Imagine a show that combines the anti-corporate craziness of Fight Club with the subversive hacker heroism of The Matrix. Add some great acting, and a fascinating conspiracy that’s unfolding in the hazy realm between our dystopian nightmares and hard reality. That’s Mr. Robot, which debuted last night on USA.
Of course, it actually debuted last month on YouTube, in a rarely-seen move to release a TV pilot online before its airdate. But it paid off — the pilot proved so popular that the network has already picked up the series for a second season. And with good reason. The show centers on hacker Elliot (played with a brilliant, dissociated intensity by Rami Malek), who is a kind of Robin Hood digital outlaw. When he’s not working his shitty tech job at a featureless “cybersecurity” company, he does things like hunt down pedophiles online and bring them to digital justice.
He also watches over his best friend and colleague Angela, as well as his kind therapist Krista, trying to prevent them from getting tangled up with men whose data trails reveal them to be jerks at best and predatory at worst.
But somebody else is watching over Elliot — in fact, maybe more than one somebody. He meets a mysterious hacker called Mr. Robot (played with campy snark by Christian Slater), who leads a group called FSociety, which is trying to bring down the world’s entire financial system one data center at a time. They’re sort of like a version of the Occupy movement, crossed with Anonymous, crossed with people who actually know what they are doing.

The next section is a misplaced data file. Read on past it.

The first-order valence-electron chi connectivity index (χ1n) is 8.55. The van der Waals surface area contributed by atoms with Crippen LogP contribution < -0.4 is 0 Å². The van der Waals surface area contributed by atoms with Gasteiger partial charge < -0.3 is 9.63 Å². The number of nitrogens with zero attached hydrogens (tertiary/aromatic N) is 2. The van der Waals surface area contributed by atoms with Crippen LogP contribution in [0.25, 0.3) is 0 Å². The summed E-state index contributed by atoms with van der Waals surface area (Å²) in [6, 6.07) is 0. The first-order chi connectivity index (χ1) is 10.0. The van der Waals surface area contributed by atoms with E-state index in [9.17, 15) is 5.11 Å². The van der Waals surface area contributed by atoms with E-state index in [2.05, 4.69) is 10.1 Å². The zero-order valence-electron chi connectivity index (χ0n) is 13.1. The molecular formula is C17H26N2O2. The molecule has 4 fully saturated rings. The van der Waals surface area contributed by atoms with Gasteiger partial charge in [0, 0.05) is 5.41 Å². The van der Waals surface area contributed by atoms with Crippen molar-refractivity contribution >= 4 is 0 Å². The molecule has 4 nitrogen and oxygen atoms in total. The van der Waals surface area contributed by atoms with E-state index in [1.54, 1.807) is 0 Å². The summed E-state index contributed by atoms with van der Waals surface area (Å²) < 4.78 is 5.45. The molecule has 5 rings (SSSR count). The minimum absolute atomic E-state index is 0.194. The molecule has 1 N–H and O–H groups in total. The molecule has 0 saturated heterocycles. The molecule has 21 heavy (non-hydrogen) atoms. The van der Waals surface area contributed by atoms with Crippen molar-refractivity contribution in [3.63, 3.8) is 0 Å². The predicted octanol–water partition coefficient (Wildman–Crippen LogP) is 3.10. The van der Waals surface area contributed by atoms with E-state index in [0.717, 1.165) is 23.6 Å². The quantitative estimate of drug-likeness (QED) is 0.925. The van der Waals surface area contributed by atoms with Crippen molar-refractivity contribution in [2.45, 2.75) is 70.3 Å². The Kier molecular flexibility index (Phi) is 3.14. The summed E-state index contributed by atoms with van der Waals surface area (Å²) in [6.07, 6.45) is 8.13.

And they have a seriously badass hideout in an old video arcade.
In the pilot episode, Mr. Robot asks Elliot to steal some data from his company, and he finally decides to do it — partly because the company fires his friend Angela. Using the data, FSociety is able to bring down one of the executives at Elliot’s company, framing him for a hack that FSociety itself initiated. But why this company? Why Elliot?
We discover that Elliot’s company has basically one client, an Enron-esque outfit that Elliot calls Evil Corp (we never know what it’s really called, which is one of the many smart, appealing details about this show). FSociety’s real target is Evil Corp. After ousting the executive, Elliot’s in deep with them, though he’s not sure exactly what that means. There are also high-level people at his company who are suddenly taking a weird interest in him, due to his hacker skills. Do they know about his involvement with FSociety? Do they want to use him for nefarious Illuminati shit?
Given that Elliot is prone to flights of fancy that verge on hallucinations — and is fond of amphetamines — we’re not entirely sure what’s real and what’s in his head. And that’s part of what makes this show such an enjoyable thriller. As Elliot says in one of his many angry internal monologues, we’re living in a world where social media has turned all our relationships into marketing ploys. Who knows what is real when friends are commodities and the government watches our every move?
With its five-minutes-into-the-future dystopianism and genuinely sympathetic (though slightly scary) hero, Mr. Robot is a show that hits a nerve. Though it has some cheesy moments, and the tech references feel a little dated (somebody proves their “cred” by talking about how he uses the Gnome desktop with Linux), Mr. Robot gets major points for trying to imagine what would happen if Anonymous really could challenge the financial system. Plus, its refreshing to have an anti-social hacker hero who isn’t a virginal nerd stereotype — we see Elliot getting some during a drug-fueled hookup, which only makes him more lonely for real friendship.
If you’re craving a smart techno-thriller this summer, check out Mr. Robot. It’s going to be an interesting ride.